Red Sea Hostility Triggers A Spark In Shipping Insurance

Bloomberg reported that insurance costs for ships transiting the Red Sea are rising amid the growing threat of Houthi attacks in Yemen. Already designated as a hazardous area for commercial shipping by the U.S. Navy insurance barriers further exacerbate trade problems across the vital waterway. Since the United States and Britain launched coordinated airstrikes against Houthi forces late last week, insurance companies have increased premiums, charging between 0.75  and 1 percent of the value of ships passing through the region, according to Bloomberg.

Just a few weeks ago, the coverage was only 1 in 10. On a new ship worth $100 million, he applied for war insurance of 1%, equivalent to her $1 million of the cost of crossing the Red Sea and the Gulf of Aden. The insurance jump acts as an economic deterrent for shippers already struggling with Suez Canal transit fees. Shipowners and charterers are, therefore, beginning to consider alternative routes, particularly around the Cape of Good Hope.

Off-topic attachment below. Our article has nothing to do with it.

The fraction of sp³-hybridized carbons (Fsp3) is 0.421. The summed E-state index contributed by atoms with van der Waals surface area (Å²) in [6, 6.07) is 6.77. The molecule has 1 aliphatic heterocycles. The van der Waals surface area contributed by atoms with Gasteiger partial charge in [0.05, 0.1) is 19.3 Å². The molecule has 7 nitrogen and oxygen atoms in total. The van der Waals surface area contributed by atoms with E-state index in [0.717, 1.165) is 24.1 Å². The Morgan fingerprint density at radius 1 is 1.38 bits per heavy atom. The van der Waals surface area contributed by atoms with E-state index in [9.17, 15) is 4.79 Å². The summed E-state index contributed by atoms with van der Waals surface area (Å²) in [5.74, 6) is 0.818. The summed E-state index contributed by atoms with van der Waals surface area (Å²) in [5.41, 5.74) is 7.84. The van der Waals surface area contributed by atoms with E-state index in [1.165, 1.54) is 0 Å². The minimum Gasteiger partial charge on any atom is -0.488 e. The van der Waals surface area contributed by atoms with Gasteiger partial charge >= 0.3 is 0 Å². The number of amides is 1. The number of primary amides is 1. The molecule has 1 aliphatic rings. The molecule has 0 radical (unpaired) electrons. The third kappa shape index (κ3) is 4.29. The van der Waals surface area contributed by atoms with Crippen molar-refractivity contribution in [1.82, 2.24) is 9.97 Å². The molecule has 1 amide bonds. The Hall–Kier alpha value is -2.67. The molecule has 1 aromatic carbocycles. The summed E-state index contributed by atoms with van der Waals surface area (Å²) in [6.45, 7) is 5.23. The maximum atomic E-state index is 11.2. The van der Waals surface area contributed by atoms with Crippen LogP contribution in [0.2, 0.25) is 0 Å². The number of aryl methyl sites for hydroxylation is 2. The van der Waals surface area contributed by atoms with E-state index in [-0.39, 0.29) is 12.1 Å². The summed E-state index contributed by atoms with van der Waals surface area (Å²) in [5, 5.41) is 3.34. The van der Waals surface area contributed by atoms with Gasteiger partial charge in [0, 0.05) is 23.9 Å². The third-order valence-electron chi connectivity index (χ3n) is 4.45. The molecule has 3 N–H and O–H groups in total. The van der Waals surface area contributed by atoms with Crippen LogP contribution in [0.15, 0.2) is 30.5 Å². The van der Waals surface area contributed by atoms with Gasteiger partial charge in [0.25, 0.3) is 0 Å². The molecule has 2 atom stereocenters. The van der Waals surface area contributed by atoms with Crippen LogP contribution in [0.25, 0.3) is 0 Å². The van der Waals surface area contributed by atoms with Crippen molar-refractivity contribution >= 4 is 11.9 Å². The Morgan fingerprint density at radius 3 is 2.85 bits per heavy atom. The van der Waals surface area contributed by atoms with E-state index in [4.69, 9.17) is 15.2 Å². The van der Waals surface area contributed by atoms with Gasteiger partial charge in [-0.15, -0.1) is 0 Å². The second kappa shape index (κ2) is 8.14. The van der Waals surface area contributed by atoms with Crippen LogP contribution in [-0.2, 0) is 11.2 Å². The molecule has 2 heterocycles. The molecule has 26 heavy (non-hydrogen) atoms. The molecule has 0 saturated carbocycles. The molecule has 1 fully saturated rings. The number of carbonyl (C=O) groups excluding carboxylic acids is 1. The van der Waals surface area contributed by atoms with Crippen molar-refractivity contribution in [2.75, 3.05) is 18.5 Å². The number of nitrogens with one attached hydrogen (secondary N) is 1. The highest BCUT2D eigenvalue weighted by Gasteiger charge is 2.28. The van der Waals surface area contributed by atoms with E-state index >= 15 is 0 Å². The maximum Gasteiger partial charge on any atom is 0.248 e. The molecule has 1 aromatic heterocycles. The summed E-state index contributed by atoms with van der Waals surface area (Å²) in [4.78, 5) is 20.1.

Increase in Transportation

However, such long-distance transportation inevitably increases fuel costs for shippers and increases emissions. Analysts at Clarksons Securities, including Frode Morkedal, said in a report: “Shipowners and charterers may find it more cost-effective to reroute around Africa than incur the combined costs of Suez Canal transit fees and insurance.” Aden The risk of navigating the Gulf remained as of January 15th. A U.S.-flagged merchant ship. 

The Department of Transportation has since issued an updated alert warning commercial vessels to avoid the southern Red Sea, Bloomberg reported. “Interest rates are rising to reflect the significant and uncertain risk exposure in the Red Sea,” said Munro Anderson, director of maritime warfare risk and insurance at Vessel Protect. “The main difficulty in the current situation is the speed at which the risk profile is changing, resulting in much more dynamic pricing than usual.”

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